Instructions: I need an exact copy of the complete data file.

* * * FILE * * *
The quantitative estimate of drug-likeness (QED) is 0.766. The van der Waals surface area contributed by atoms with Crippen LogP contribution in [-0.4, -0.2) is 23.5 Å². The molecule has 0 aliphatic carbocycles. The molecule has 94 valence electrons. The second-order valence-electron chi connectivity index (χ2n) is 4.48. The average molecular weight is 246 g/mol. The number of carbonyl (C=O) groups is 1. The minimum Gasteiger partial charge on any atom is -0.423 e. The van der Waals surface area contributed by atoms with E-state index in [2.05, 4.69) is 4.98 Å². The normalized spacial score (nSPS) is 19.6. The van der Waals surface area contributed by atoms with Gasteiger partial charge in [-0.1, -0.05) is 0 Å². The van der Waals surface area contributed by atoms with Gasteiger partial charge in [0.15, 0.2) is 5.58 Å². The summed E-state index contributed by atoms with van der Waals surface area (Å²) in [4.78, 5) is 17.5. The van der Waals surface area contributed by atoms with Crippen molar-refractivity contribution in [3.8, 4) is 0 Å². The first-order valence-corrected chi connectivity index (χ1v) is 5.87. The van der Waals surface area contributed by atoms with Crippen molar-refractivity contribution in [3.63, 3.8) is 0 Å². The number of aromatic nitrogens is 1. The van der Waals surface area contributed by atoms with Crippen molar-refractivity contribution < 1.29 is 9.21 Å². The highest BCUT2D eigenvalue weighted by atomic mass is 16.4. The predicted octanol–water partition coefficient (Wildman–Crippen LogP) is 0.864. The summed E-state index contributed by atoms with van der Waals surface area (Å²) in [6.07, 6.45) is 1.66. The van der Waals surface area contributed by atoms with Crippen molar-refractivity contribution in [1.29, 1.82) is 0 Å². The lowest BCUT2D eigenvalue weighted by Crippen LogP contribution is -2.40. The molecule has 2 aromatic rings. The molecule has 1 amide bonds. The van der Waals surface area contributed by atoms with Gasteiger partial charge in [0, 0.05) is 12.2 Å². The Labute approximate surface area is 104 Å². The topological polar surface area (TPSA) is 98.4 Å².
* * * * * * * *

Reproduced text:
The quantitative estimate of drug-likeness (QED) is 0.766. The van der Waals surface area contributed by atoms with Crippen LogP contribution in [-0.4, -0.2) is 23.5 Å². The molecule has 0 aliphatic carbocycles. The molecule has 94 valence electrons. The second-order valence-electron chi connectivity index (χ2n) is 4.48. The average molecular weight is 246 g/mol. The number of carbonyl (C=O) groups is 1. The minimum Gasteiger partial charge on any atom is -0.423 e. The van der Waals surface area contributed by atoms with E-state index in [2.05, 4.69) is 4.98 Å². The normalized spacial score (nSPS) is 19.6. The van der Waals surface area contributed by atoms with Gasteiger partial charge in [-0.1, -0.05) is 0 Å². The van der Waals surface area contributed by atoms with Gasteiger partial charge in [0.15, 0.2) is 5.58 Å². The summed E-state index contributed by atoms with van der Waals surface area (Å²) in [4.78, 5) is 17.5. The van der Waals surface area contributed by atoms with Crippen molar-refractivity contribution in [3.8, 4) is 0 Å². The first-order valence-corrected chi connectivity index (χ1v) is 5.87. The van der Waals surface area contributed by atoms with Crippen molar-refractivity contribution in [3.63, 3.8) is 0 Å². The number of aromatic nitrogens is 1. The van der Waals surface area contributed by atoms with Crippen molar-refractivity contribution < 1.29 is 9.21 Å². The highest BCUT2D eigenvalue weighted by atomic mass is 16.4. The predicted octanol–water partition coefficient (Wildman–Crippen LogP) is 0.864. The summed E-state index contributed by atoms with van der Waals surface area (Å²) in [6.07, 6.45) is 1.66. The van der Waals surface area contributed by atoms with Crippen molar-refractivity contribution in [1.29, 1.82) is 0 Å². The lowest BCUT2D eigenvalue weighted by Crippen LogP contribution is -2.40. The molecule has 2 aromatic rings. The molecule has 1 amide bonds. The van der Waals surface area contributed by atoms with Gasteiger partial charge in [0, 0.05) is 12.2 Å². The Labute approximate surface area is 104 Å². The topological polar surface area (TPSA) is 98.4 Å².